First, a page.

What is Compassionate Leave?

Compassionate leave is leave granted to employees who need to be away from work to care for or support a critically ill or injured person or someone needing end-of-life care.

Who Qualifies for Compassionate Leave?

All employees, whether full-time, part-time, permanent, or term contract, who are covered by the Employment Standard Act (ESA) are entitled to family medical leave. There is no requirement that an employee be employed for a particular length of time, or that the employer employ a specified number of employees in order for the employee to qualify for family medical leave.

If an employee is not taking care of a family member, the person being cared for must consider the employee to be like a family member.

This is also the case for federally regulated employees.

How Much Compassionate Leave Can I Take and Will I Be Paid?

“Family Medical Leave” and “Family Caregiver Leave” Under the Employment Standards Act (ESA)

Under the Employment Standards Actup-to 28 weeks of unpaid leave in a 52-week period may be taken. Leave is available to all employees who are covered by the Act, including full-time, part-time, permanent, or term contract.

Family caregiver leave is another job-protected leave available under the Employment Standards Act, 2000 (ESA) for employees with certain relatives who have a serious medical condition. One of the main differences between family medical leave and family caregiver leave is that an employee may be eligible for family caregiver leave even if the family member who has a serious medical condition does not have a significant risk of death occurring within a period of 26 weeks.

“Compassionate Care Leave” for Federally Regulated Employees

Federally regulated employees can also take up to 28 weeks of unpaid compassionate care leave within a 52-week period to look after a family member who has a serious medical condition with a significant risk of death. This leave begins during whichever occurs first:

  • The week the health care practitioner signs the medical certificate;
  • The week the health care practitioner examines the gravely ill family member; or
  • The week the family member becomes gravely ill, of the healthcare practitioner can determine that date (for example, the date of the test results)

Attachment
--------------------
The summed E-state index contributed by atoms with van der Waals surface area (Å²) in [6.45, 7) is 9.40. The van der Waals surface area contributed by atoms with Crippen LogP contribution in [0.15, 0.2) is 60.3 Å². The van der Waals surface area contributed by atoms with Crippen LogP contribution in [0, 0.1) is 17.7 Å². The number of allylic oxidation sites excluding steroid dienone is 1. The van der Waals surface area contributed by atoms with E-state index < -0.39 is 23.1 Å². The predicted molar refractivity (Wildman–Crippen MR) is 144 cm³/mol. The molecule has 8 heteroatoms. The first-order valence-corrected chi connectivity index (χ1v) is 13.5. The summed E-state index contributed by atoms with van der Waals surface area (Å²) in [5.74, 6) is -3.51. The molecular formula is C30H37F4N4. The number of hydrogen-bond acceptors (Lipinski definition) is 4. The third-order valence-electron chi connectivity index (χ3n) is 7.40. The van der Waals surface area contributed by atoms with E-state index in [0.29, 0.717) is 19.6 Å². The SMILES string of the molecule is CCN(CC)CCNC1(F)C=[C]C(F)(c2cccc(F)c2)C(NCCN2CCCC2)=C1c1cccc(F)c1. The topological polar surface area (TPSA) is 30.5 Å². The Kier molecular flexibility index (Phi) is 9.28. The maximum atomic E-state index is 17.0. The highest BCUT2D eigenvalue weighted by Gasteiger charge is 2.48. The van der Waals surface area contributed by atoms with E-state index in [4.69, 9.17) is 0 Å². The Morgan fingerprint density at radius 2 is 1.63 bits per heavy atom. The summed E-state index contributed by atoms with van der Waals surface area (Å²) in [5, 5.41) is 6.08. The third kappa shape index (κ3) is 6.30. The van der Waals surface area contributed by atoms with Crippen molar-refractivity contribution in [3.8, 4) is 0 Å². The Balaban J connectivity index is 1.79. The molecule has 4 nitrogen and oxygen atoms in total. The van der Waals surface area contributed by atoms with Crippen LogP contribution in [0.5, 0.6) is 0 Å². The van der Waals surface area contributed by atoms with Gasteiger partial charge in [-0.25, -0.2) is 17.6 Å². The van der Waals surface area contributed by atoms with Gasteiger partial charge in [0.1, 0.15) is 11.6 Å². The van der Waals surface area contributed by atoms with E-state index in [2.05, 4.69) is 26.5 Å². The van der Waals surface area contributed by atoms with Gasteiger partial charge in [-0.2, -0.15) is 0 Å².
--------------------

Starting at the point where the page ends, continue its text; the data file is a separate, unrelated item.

The leave ends when:

  • The 28 weeks of compassionate care are complete;
  • The gravely ill family member dies or no longer requires care or support; or
  • The 52-week period expires.

“Caregiving Benefits” Under Employment Insurance (EI)

There are three types of paid caregiving benefits employees can access under employment insurance:

  • Family caregiver benefit for children (person under 18);
  • Family caregiver benefit for adults (persons over 18); and
  • Compassionate care benefits, which includes a person of any age who requires end-of-life care.

The family caregiver benefit for children is payable up to a maximum of 35 weeks, the adult caregiver benefit up to 15 weeks, and the compassionate care benefit up to 26 weeks.

“Compassionate Care Benefits” Under the Federal Employment Insurance Act (EIA)

Under the federal Employment Insurance Act, six weeks of employment insurance benefits (called “compassionate care benefits“) may be paid to EI eligible employees who have to be away from work temporarily to provide care to a family member who has a serious medical condition with a significant risk of death within 26 weeks and who requires care or support from one or more family members.

The right to take time off work under the family medical leave provisions of the ESA is not the same as the right to the payment of compassionate care benefits under the federal Employment Insurance Act. An employee may be entitled to family medical leave whether or not he or she has applied for or is qualified for the compassionate care benefits.

Please note that this article is only to be used as general information and it does not constitute legal advice. We encourage employers and employees to contact Levitt Sheikh directly to better understand vaccination-related issues and seek legal advice to their questions.